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speciesism (SPEE-shee-ziz-uhm, -see-ziz-uhm) noun
The assumption of superiority of humans over other animal species, especially to justify their exploitation.
[Coined by psychologist Richard D. Ryder (born 1940) in 1973. From Latin species (appearance, kind, form), from specere (to look). Ultimately from the Indo-European root spek- (to observe) which is also the ancestor of such words as suspect, spectrum, bishop (literally, overseer), espionage, despise, telescope, spectator, and spectacles.]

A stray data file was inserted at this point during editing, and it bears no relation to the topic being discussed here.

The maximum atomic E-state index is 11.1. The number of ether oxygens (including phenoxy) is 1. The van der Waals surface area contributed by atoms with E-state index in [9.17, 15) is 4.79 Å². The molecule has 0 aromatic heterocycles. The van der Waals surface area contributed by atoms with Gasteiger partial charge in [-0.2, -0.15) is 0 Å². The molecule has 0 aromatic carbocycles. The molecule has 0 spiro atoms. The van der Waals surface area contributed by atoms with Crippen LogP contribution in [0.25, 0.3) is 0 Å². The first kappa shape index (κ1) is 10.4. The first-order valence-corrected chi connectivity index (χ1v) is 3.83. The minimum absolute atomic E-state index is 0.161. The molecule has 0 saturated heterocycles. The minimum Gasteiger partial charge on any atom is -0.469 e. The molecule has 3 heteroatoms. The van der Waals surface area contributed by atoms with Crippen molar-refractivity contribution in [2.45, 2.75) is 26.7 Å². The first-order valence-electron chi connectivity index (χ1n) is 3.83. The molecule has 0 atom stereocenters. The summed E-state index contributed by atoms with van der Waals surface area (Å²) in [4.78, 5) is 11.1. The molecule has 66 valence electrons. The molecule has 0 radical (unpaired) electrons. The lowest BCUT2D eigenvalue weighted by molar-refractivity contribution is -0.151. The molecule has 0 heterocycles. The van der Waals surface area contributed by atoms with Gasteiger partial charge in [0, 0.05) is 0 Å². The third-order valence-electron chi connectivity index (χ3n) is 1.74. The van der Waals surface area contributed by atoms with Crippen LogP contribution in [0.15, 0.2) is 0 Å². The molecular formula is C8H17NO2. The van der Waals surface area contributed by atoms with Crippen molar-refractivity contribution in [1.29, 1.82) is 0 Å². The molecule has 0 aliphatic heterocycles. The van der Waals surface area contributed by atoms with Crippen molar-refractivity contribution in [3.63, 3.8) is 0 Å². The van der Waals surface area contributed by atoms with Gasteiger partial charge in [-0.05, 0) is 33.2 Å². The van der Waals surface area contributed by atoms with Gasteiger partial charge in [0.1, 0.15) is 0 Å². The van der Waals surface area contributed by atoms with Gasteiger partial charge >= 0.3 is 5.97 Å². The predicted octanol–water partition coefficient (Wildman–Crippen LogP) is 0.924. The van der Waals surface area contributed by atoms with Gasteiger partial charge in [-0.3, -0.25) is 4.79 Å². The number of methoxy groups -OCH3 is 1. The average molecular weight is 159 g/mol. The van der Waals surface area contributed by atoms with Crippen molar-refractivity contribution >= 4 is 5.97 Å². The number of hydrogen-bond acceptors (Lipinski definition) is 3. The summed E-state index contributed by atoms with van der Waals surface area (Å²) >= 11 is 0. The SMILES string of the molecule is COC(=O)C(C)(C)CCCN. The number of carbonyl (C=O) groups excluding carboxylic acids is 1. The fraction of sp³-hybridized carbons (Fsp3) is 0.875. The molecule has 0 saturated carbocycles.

"At one point in Darwin's voyage to South America, James Moore told me, the
naturalist stopped in Brazil, where his blood ran cold to see slaves in
manacles being tortured by Catholic traders. Darwin was enraged as a
Christian, but also as a scientist, because he recognized that the slave
trade relied on the false notion that slaves were a different, inferior
and exploitable species.
Act as if what you do makes a difference. It does. -William James, psychologist (1842-1910)
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